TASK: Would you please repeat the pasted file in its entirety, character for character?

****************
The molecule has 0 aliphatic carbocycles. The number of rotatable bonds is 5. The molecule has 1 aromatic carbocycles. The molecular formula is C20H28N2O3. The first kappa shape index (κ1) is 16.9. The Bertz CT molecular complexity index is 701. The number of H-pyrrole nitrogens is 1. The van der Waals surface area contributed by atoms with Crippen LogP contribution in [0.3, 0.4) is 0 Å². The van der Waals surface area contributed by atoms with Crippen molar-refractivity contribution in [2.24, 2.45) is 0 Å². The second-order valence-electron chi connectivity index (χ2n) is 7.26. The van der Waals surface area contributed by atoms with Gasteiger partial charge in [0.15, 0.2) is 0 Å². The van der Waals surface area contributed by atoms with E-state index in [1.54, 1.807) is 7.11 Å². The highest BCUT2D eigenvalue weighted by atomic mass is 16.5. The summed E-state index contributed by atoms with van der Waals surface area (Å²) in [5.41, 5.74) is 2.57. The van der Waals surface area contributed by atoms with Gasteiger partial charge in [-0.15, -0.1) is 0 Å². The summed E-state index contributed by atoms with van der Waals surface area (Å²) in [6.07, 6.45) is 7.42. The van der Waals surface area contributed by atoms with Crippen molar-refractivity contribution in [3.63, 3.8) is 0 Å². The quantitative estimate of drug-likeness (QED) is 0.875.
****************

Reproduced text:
The molecule has 0 aliphatic carbocycles. The number of rotatable bonds is 5. The molecule has 1 aromatic carbocycles. The molecular formula is C20H28N2O3. The first kappa shape index (κ1) is 16.9. The Bertz CT molecular complexity index is 701. The number of H-pyrrole nitrogens is 1. The van der Waals surface area contributed by atoms with Crippen LogP contribution in [0.3, 0.4) is 0 Å². The van der Waals surface area contributed by atoms with Crippen molar-refractivity contribution in [2.24, 2.45) is 0 Å². The second-order valence-electron chi connectivity index (χ2n) is 7.26. The van der Waals surface area contributed by atoms with Gasteiger partial charge in [0.15, 0.2) is 0 Å². The van der Waals surface area contributed by atoms with E-state index in [1.54, 1.807) is 7.11 Å². The highest BCUT2D eigenvalue weighted by atomic mass is 16.5. The summed E-state index contributed by atoms with van der Waals surface area (Å²) in [5.41, 5.74) is 2.57. The van der Waals surface area contributed by atoms with Gasteiger partial charge in [-0.15, -0.1) is 0 Å². The summed E-state index contributed by atoms with van der Waals surface area (Å²) in [6.07, 6.45) is 7.42. The van der Waals surface area contributed by atoms with Crippen molar-refractivity contribution in [3.63, 3.8) is 0 Å². The quantitative estimate of drug-likeness (QED) is 0.875.